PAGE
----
1 July 2004 Probing conformational dynamics by photoinduced electron transfer
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Abstract
We demonstrate how photoinduced electron transfer (PET) reactions can be successfully applied to monitor conformational dynamics in individual biopolymers. Single-pair fluorescence resonance energy transfer (FRET) experiments are ideally suited to study conformational dynamics occurring on the nanometer scale, e.g. during protein folding or unfolding. In contrast, conformational dynamics with functional significance, for example occurring in enzymes at work, often appear on much smaller spatial scales of up to several Angströms. Our results demonstrate that selective PET-reactions between fluorophores and amino acids or DNA nucleotides represent a versatile tool to measure small-scale conformational dynamics in biopolymers on a wide range of time scales, extending from nanoseconds to seconds, at the single-molecule level under equilibrium conditions. That is, the monitoring of conformational dynamics of biopolymers with temporal resolutions comparable to those within reach using new techniques of molecular dynamic simulations. We present data about structural changes of single biomolecules like DNA hairpins and peptides by using quenching electron transfer reactions between guanosine or tryptophan residues in close proximity to fluorescent dyes. Furthermore, we demonstrate that the strong distance dependence of charge separation reactions on the sub-nanometer scale can be used to develop conformationally flexible PET-biosensors. These sensors enable the detection of specific target molecules in the sub-picomolar range and allow one to follow their molecular binding dynamics with temporal resolution.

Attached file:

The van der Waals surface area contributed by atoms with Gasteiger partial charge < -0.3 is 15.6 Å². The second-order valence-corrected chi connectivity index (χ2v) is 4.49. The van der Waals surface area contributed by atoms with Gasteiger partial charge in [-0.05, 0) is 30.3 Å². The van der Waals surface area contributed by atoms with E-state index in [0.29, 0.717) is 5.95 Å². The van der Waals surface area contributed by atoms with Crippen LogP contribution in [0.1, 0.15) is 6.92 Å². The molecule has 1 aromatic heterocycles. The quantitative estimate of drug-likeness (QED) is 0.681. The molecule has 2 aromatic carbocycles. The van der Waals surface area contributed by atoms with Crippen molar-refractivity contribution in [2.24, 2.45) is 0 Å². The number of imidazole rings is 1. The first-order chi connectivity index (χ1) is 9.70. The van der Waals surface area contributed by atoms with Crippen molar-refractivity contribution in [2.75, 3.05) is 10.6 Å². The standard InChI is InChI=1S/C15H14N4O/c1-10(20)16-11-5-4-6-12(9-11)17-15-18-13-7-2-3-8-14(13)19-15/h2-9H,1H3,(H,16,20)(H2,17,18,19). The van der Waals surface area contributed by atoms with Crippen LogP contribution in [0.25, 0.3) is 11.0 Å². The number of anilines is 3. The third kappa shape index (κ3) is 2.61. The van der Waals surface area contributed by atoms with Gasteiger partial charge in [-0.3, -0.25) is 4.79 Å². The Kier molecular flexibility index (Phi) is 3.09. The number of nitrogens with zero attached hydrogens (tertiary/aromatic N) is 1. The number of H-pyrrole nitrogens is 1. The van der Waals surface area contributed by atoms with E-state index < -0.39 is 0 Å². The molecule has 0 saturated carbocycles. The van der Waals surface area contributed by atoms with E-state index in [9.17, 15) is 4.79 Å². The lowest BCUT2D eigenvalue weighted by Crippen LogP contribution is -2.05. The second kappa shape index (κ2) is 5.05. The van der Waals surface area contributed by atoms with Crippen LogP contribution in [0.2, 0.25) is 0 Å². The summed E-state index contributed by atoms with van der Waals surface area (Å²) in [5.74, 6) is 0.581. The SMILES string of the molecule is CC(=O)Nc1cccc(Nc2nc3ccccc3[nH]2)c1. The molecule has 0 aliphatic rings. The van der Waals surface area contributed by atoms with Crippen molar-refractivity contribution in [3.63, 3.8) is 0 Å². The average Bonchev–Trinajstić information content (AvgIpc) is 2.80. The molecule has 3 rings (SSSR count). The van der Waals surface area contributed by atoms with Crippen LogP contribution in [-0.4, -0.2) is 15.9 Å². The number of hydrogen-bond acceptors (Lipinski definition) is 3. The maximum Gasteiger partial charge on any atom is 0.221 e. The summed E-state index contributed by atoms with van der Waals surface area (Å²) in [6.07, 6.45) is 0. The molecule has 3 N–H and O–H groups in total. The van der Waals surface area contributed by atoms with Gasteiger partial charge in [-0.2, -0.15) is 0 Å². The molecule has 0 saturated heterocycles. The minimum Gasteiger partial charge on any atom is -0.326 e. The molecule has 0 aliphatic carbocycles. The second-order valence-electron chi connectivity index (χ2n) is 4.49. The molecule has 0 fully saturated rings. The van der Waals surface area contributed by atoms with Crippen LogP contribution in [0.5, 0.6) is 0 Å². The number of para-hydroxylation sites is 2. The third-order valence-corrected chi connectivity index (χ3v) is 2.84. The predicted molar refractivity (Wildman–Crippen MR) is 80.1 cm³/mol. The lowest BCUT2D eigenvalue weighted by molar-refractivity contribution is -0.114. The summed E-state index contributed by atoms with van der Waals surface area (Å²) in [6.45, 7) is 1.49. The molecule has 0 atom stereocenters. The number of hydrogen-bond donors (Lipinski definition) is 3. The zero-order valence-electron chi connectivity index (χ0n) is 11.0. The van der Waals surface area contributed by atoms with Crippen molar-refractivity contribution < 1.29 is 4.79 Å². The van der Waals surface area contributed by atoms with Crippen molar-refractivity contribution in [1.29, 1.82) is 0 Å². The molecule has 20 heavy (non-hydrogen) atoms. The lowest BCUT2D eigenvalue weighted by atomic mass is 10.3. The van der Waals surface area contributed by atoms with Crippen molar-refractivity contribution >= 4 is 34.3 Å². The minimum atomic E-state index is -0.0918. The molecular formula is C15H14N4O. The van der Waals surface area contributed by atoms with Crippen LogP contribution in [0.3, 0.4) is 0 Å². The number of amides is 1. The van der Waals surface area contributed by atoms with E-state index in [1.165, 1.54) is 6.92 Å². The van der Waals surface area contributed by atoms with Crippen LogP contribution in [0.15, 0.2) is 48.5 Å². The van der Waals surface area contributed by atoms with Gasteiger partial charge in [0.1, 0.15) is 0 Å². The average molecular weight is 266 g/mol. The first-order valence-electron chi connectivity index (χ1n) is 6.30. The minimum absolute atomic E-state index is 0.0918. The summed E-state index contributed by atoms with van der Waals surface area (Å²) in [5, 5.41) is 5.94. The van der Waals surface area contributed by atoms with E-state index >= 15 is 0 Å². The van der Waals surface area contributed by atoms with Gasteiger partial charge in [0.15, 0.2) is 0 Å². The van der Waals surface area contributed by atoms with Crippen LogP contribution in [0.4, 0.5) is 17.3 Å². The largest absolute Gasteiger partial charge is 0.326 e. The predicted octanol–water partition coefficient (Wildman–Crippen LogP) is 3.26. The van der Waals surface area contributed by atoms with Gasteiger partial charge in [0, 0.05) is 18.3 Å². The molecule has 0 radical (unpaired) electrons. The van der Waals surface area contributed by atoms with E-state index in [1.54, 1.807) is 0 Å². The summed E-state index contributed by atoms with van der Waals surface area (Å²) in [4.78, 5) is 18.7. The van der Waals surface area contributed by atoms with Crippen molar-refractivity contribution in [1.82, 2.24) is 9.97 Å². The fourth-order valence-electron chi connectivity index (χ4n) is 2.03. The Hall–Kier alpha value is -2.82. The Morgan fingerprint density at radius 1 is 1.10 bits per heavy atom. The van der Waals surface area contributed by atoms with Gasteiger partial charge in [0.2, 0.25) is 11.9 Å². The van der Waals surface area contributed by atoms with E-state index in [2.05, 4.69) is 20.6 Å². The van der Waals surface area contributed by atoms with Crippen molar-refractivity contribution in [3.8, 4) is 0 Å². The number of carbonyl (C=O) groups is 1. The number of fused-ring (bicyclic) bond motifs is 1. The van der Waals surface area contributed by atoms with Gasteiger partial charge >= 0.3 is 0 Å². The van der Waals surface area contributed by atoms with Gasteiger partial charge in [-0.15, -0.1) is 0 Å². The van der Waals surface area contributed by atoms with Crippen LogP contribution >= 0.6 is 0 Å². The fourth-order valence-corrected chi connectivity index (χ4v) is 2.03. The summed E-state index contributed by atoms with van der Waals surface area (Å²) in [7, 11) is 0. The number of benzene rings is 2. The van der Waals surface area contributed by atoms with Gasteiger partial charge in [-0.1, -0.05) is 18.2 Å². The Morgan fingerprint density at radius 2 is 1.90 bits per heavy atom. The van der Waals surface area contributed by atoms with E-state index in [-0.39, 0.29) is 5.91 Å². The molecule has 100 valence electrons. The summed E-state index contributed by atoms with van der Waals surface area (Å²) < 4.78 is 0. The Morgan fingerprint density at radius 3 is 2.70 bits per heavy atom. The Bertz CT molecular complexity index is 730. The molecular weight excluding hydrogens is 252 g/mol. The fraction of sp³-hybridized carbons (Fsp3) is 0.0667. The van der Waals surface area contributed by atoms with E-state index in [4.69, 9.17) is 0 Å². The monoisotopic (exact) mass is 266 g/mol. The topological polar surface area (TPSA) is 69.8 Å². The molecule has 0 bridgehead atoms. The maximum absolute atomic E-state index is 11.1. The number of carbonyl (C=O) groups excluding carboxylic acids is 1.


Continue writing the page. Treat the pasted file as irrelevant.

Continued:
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Hannes Neuweiler, Dirk P. Herten, N. Marme, J. P. Knemeyer, Oliver Piestert, Philip Tinnefeld, Marcus Sauer, "Probing conformational dynamics by photoinduced electron transfer", Proc. SPIE 5322, Imaging, Manipulation, and Analysis of Biomolecules, Cells, and Tissues II, (1 July 2004); doi: 10.1117/12.531167; http://dx.doi.org/10.1117/12.531167
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KEYWORDS
Luminescence

Molecules

Proteins

Fluorescence resonance energy transfer

Positron emission tomography

Biopolymers

Chromophores

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